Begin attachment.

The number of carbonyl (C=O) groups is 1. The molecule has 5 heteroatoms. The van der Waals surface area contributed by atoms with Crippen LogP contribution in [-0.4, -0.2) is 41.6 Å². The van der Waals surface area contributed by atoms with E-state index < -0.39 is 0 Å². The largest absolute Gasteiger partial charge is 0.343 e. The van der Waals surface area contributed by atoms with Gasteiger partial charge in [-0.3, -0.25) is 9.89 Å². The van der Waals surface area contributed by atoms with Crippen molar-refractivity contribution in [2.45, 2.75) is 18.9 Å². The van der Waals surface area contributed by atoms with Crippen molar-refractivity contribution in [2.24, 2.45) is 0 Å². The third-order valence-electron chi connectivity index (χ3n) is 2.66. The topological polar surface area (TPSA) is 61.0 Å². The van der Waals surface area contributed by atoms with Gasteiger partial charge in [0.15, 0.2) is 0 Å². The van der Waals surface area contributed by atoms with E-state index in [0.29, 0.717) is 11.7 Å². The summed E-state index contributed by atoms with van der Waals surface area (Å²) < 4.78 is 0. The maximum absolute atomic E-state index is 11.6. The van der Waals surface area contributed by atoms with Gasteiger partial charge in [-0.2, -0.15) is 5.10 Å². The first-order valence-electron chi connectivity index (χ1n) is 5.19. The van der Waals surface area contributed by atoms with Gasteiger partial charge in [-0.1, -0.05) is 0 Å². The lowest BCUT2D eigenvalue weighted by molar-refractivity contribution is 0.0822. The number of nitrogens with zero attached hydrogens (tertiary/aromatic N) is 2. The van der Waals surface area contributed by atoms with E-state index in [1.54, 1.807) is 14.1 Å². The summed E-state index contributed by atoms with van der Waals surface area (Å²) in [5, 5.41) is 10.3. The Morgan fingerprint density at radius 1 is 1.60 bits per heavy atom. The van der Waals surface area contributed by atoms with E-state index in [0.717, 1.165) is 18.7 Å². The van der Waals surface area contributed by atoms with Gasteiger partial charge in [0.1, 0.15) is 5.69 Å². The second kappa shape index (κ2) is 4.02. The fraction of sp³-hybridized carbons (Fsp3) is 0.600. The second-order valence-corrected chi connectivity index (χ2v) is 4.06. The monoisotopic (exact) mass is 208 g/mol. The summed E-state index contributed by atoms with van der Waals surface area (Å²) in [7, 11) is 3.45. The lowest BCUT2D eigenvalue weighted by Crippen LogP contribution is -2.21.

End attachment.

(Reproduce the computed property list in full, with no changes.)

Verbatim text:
The number of carbonyl (C=O) groups is 1. The molecule has 5 heteroatoms. The van der Waals surface area contributed by atoms with Crippen LogP contribution in [-0.4, -0.2) is 41.6 Å². The van der Waals surface area contributed by atoms with E-state index < -0.39 is 0 Å². The largest absolute Gasteiger partial charge is 0.343 e. The van der Waals surface area contributed by atoms with Gasteiger partial charge in [-0.3, -0.25) is 9.89 Å². The van der Waals surface area contributed by atoms with Crippen molar-refractivity contribution in [2.45, 2.75) is 18.9 Å². The van der Waals surface area contributed by atoms with Crippen molar-refractivity contribution in [2.24, 2.45) is 0 Å². The third-order valence-electron chi connectivity index (χ3n) is 2.66. The topological polar surface area (TPSA) is 61.0 Å². The van der Waals surface area contributed by atoms with Gasteiger partial charge in [0.15, 0.2) is 0 Å². The van der Waals surface area contributed by atoms with E-state index in [0.29, 0.717) is 11.7 Å². The summed E-state index contributed by atoms with van der Waals surface area (Å²) < 4.78 is 0. The maximum absolute atomic E-state index is 11.6. The van der Waals surface area contributed by atoms with Gasteiger partial charge in [-0.2, -0.15) is 5.10 Å². The first-order valence-electron chi connectivity index (χ1n) is 5.19. The van der Waals surface area contributed by atoms with Gasteiger partial charge in [-0.1, -0.05) is 0 Å². The lowest BCUT2D eigenvalue weighted by molar-refractivity contribution is 0.0822. The number of nitrogens with zero attached hydrogens (tertiary/aromatic N) is 2. The van der Waals surface area contributed by atoms with E-state index in [1.54, 1.807) is 14.1 Å². The summed E-state index contributed by atoms with van der Waals surface area (Å²) in [5, 5.41) is 10.3. The Morgan fingerprint density at radius 1 is 1.60 bits per heavy atom. The van der Waals surface area contributed by atoms with E-state index in [0.717, 1.165) is 18.7 Å². The van der Waals surface area contributed by atoms with Gasteiger partial charge in [0.1, 0.15) is 5.69 Å². The second kappa shape index (κ2) is 4.02. The fraction of sp³-hybridized carbons (Fsp3) is 0.600. The second-order valence-corrected chi connectivity index (χ2v) is 4.06. The monoisotopic (exact) mass is 208 g/mol. The summed E-state index contributed by atoms with van der Waals surface area (Å²) in [7, 11) is 3.45. The lowest BCUT2D eigenvalue weighted by Crippen LogP contribution is -2.21.